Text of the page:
How to make Charisma count

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In previous editions, Charisma was a dump stat for most characters. Unless you had spellcasting or some class feature based on Charisma, there was no benefit from a high Cha score. Even for social skills, Int for skill points was more important.
Every other stat would give you something useful, even Wisdom gives a bonus to Will saves and Spot and Listen checks, both can be live-saving.

So, how to make Charisma count in 4th edition?

* If action points are used, a high Charisma score should give bonus action points.

* If contacts are used, Charisma should be the key attribute.

* A "dashing swordsman" talent tree that depends on Charisma.

I'm sure there's gamers here with more ideas, so please post them.
I'm expecting the Leadership role classes to greatly rely on Charisma.

What if a Cleric's heal an ally on a critical hit were 1d4 * Charisma modifier?

Or if the Bard's Inspire Courage were "Grant allies a morale bonus on attack and damage rolls equal to the Bard's Charisma modifier until the Bard's next turn."

Personally I see nothing wrong with Charisma as is.

Players having it as a dump stat won't change UNLESS the developers make it so that party members OTHER than the one making a social check penalize them.

For instance, a party has a Paladin (the face with 16 Charisma), a Dwarf Rogue (6), an Elf Wizard (8), and a human Druid (8). If the Paladin took a penalty equal to the combined NEGATIVE charisma modifiers, it would seem fair, after all who is really going to trust a pretty face and sweet words when said face has allies (right behind him/her) that don't look trustworthy?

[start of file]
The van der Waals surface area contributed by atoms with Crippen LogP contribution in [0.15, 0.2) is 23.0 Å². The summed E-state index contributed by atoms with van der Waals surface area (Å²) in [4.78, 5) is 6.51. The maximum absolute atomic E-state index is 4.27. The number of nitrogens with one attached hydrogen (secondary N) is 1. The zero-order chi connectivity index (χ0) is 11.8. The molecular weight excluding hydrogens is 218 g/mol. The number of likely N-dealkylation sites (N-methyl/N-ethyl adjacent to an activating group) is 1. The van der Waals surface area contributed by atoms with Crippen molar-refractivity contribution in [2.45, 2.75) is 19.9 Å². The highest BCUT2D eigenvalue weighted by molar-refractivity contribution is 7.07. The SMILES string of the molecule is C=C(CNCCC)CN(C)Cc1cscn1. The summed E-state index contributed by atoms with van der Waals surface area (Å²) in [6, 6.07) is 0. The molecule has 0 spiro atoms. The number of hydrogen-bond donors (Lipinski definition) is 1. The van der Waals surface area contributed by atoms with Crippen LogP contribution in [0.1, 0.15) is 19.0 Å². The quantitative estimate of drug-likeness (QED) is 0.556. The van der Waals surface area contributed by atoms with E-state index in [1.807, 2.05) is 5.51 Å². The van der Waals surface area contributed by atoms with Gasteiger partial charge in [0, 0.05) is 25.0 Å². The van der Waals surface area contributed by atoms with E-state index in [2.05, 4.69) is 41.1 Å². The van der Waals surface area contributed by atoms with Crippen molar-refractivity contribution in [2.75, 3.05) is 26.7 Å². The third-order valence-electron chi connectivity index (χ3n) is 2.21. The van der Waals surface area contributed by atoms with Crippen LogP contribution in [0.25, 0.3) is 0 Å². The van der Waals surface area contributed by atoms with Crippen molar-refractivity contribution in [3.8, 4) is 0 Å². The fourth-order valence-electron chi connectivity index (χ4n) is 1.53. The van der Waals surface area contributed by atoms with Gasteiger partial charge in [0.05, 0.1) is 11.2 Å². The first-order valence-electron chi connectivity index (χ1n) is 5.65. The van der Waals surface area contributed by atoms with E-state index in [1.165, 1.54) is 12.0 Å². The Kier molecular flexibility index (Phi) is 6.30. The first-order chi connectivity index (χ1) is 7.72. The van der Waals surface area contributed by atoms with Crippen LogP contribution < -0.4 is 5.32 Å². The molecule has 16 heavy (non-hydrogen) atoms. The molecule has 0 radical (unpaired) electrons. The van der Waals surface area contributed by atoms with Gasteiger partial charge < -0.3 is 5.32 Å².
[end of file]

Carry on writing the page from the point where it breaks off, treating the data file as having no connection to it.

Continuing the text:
However, making all skills scale with level by default (aka the Saga method) makes Charisma less of a dump stat because every player has a reasonable chance of success regardless.

It is when you have skill points to dictate if you even have a marginal chance that dump stats REALLY start to crop up.
I would like to see CHA be the only ability that determines the DC for spells of all spell casting classes.

I think this would add balance by giving spell casters more dependence on multiple abilities like non-casters but also makes sense to me and has real world analogs.

You can be a very intelligent scientist or wise holy man, but to convince people of your ideas you must be charismatic. Like the mind changing lecture or sermon.

You may be a very intelligent wizard or wise cleric and know all the technical aspects of spellcasting or worship, giving you access to spells. But the power of the spells comes from your inner strength, faith, and confidence, which I think is reflected by CHA.
I like CHA, but do not like the idea of making it into a plus factory. I did add a bunch of leadership feats that depend upon CHA. If you want a good CHA, you get more and more valuable followers in my game.